It is often said that school is only an introduction and that real learning starts with your first job. That was my experience to some extent. My studies in college had given me an excellent technical foundation. My first job, however, was where I learned the work habits that would serve me well for the rest of my career. I had entered a work culture that prized understanding how things worked and paying attention to detail. This fit nicely with my Asperger traits.

Once I had settled in, I soon found the local singles club. As befitted a club in upstate New York, it was about skiing. I didn’t know how, so I had to take lessons. Fortunately, I was able to learn enough in a few lessons that I could get myself down a mountain without too great a risk of killing myself. I did fall frequently, but this is to be expected when you are learning something new.

Unfortunately, my ability to learn quickly did not extend to dating. It often seemed that, by the time I realized someone might be interested in me, she had moved on. This was frustrating, but the alternative seemed to be for me to make a commitment before I even knew the woman. I was not prepared to do that.

I eventually concluded that the dating scene was beyond my capabilities, since I was not being given an opportunity to learn from my mistakes. Women were simply not interested in helping me—or if they were, the advice that they were getting from their peers and authority figures was simply to say or do whatever it would take to make me go away. If lying was the easiest thing to do, then they would lie.

Later Life
After my initial job, I became interested in microprocessors. The personal computer was in its infancy so I had the opportunity to work with both the hardware and software of very early microprocessor systems.

I started calling the group in which I worked the “Beyond Help” office. Our job was to develop computer systems for people with requirements that could not be met with a traditional mainframe computer system. We would learn what people needed to do, and then we would develop a system that met their needs. I would find out what was commercially available for the system. I would get those items and then build whatever components we couldn’t buy. I found that I had to learn the job of the person I was helping almost as well as he or she knew it. The ability to become obsessed with something was definitely an advantage!

Speaking of obsessions, I acquired a couple in later life. In my early thirties, a cousin invited me out to Iowa to ride in the RAGRBAI (Register Annual Bicycle Ride Across Iowa). I accepted the invitation, and became hooked on bicycling. I have since done quite a few long distance bicycle rides, but the most important result was that I joined the local bicycle club. This shared interest gives me something to talk about. There is also plenty to learn about bicycles: how they work, and how to fix them. I found this last item particularly appealing. I am not a fast rider, but I can help other riders when they have problems on the road. There is more than one way to excel at something.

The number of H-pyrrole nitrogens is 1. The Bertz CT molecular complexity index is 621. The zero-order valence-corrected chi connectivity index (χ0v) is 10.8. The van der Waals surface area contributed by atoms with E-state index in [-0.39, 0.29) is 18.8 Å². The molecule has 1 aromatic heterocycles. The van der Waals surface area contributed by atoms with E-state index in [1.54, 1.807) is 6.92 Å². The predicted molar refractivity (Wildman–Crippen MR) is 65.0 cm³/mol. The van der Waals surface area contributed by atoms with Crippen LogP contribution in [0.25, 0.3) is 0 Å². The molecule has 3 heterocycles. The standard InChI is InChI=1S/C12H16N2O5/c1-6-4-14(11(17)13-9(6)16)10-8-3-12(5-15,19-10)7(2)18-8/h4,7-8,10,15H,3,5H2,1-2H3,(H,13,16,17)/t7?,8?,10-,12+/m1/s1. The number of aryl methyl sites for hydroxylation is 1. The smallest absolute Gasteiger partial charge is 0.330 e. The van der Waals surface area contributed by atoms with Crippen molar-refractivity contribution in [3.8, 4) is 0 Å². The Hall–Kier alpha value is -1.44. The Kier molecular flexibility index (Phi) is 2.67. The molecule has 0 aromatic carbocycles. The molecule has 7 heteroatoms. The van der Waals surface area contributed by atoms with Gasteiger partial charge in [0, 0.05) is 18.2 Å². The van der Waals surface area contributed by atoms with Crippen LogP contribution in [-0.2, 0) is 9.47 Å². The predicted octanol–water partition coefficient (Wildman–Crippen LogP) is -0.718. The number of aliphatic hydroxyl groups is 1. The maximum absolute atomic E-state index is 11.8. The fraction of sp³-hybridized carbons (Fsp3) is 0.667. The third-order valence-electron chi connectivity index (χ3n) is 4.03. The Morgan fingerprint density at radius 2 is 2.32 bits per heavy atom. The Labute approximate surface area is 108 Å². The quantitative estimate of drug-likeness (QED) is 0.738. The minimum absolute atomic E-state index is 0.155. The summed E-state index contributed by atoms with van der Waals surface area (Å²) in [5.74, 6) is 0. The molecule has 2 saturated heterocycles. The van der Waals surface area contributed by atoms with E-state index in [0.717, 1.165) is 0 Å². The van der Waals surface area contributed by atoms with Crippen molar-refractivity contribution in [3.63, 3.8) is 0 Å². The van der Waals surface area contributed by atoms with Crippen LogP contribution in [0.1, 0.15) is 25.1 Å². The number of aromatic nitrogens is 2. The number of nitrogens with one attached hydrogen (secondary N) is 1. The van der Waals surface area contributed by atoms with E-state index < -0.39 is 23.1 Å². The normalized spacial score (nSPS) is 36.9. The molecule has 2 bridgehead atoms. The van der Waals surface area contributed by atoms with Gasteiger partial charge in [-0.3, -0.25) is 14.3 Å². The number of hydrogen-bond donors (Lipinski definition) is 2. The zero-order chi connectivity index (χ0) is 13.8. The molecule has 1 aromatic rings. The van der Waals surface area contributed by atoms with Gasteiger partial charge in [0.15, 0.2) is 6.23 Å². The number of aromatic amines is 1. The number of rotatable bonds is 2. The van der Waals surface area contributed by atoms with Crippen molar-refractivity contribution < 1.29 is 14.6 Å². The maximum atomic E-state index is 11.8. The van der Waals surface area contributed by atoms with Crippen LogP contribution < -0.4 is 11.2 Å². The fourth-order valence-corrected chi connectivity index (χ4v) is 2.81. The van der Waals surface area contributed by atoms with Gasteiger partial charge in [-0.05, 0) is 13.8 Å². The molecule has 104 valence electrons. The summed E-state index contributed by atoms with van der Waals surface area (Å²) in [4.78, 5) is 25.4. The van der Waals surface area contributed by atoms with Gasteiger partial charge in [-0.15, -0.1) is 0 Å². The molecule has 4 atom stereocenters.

I have also developed an interest in community folk dancing. I started out in New England contra-dancing and later moved on to English country dancing. I like the lack of complicated footwork in these dance styles. Also, since it is customary to change partners after every dance, asking a woman to dance is not a big deal.

I have been able to combine my interest in dancing with my electrical engineering background by volunteering at a number of folk music festivals in the northeast. These festivals always need volunteers. My electrical engineering background makes me especially valuable in that I can help with the sound equipment. It is not a bad deal: get in for free and get to play with electronics.

I went back to school about 1991. I had always wanted to get a doctorate and it seemed like a good time to do so. Graduate school turned out to be very much like my job in that I had to learn a new field, solid modeling. In graduate school, however, I spent a lot more time learning about solid modeling than I had for projects in my previous job. I spent about three years reading technical papers. It was only then that I was able to work on solving the problem that became the basis for my doctoral dissertation. After getting my doctorate, I moved to Boston where I started working in modeling and simulation.

Some time after moving to Boston, I was reading an article in Forbes magazine. The article was about Temple Grandin and there was a sidebar about Asperger Syndrome. It stated that many computer programmers had this condition. This intrigued me, and I did a little more research. What I learned seemed to answer some questions about why my life had gone the way it had. I then made an appointment with a psychologist. I was too old for the diagnosis to be certain, but she told me that I “probably [had] mild to moderate AS.” I continued researching Asperger Syndrome online after the diagnosis. I found a number of websites that offered information and an online community. One of these sites was that of the Asperger/Autism Network. That is how I found AANE.